This week’s question of the week is, “What can I control?”
I was thinking about this in several dimensions. I was talking with a client manager, who was bemoaning his lack of potential influence across the organization. “I don’t have enough influence to do what I want.”
I asked him this question, “What can you control? What can you influence? What can you do? Don’t worry so much about what you can’t do. There’s always more that you can’t do. Let’s look at what you can do.”
A Manage Your Job Search reader also asked a similar question. “I’m so concerned about my job search. There’s so much out of my control. How can I become comfortable with my job search?”
A job search is an emergent project, so it’s difficult to become comfortable with the ambiguity. That’s why it’s a great question to ask, “What can I control?”
Life is an emergent project too. Maybe you want to adapt this question to be, “What can I control right now?”
When I’m having a vertigo attack, or something like it, I can’t control my body. Last week, something happened. It wasn’t quite a vertigo attack, but my eyes went wonky. I think I had a saccades attack. (Saccades is when my eyes go sideways, back and forth, about 100 miles an hour. Okay, it feels like 100 mph. Maybe it’s only 50 mph.) I didn’t have the whirlies, thank goodness, but I sure could not see. I was dizzy and not able to walk without holding onto something. Of course, I was in my basement office. I wanted to turn off the lights, turn down the heat, and go upstairs. But, how do I do this when I can’t see?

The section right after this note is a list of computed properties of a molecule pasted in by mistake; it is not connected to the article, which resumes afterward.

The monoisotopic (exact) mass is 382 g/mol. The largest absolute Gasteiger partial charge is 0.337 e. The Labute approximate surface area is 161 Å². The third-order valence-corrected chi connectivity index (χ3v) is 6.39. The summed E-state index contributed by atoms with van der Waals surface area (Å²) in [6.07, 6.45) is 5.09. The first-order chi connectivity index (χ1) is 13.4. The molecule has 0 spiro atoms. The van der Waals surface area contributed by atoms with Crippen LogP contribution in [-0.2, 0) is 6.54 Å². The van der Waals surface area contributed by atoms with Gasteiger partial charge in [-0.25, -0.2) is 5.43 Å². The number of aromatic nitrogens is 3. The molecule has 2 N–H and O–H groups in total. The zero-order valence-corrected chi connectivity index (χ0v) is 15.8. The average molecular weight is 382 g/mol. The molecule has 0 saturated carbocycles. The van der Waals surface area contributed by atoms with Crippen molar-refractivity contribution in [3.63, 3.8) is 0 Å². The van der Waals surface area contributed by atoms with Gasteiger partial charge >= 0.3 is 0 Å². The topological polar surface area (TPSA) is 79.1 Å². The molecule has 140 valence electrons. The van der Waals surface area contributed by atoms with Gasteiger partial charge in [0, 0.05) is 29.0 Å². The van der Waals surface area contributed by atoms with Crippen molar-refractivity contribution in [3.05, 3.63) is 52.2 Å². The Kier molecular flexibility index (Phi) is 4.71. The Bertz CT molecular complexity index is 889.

In my office, I always have a cane next to me. So I have mobility assistance. I used the cane to get to the rollator. Aha! Now I have hot wheels. I can roll to the lights and the thermostat. I can do what I need to do, without being able to see very well. I don’t have to control much physically, to do what I want.
The real question is how do I feel about the problem? The problem is not the problem, it’s my reaction to it. I can sometimes control that. Initially, I was in problem-solving mode, “Do this, do that.” By the time I got upstairs, I was so tired, I took a nap. Vertigo will do that to you. After my nap, which was way past dinner time, I felt resigned. “Another ‘event’. I have them. I have to live with them. Maybe I can make this one blog fodder.”
I took care of myself physically first. I made sure I was safe and then I slept. Once I did that, I was able to see enough to make dinner to eat. Then I could enjoy the rest of the evening. (Of course Mark was out of town. Murphy’s Law :-)
I had already drafted this question of the week. I wasn’t sure what to write about. Who knew I would have a personal story to share?
My fellow adaptable problem solvers, here is your question of the week. You may discover you turn the situation on its head and reframe the problem. I find it’s a darn good question, “What can I control?” or “What is in my control right now?”
How has this question worked for you?
- Ask for What You Want
- What Problem Are You Solving?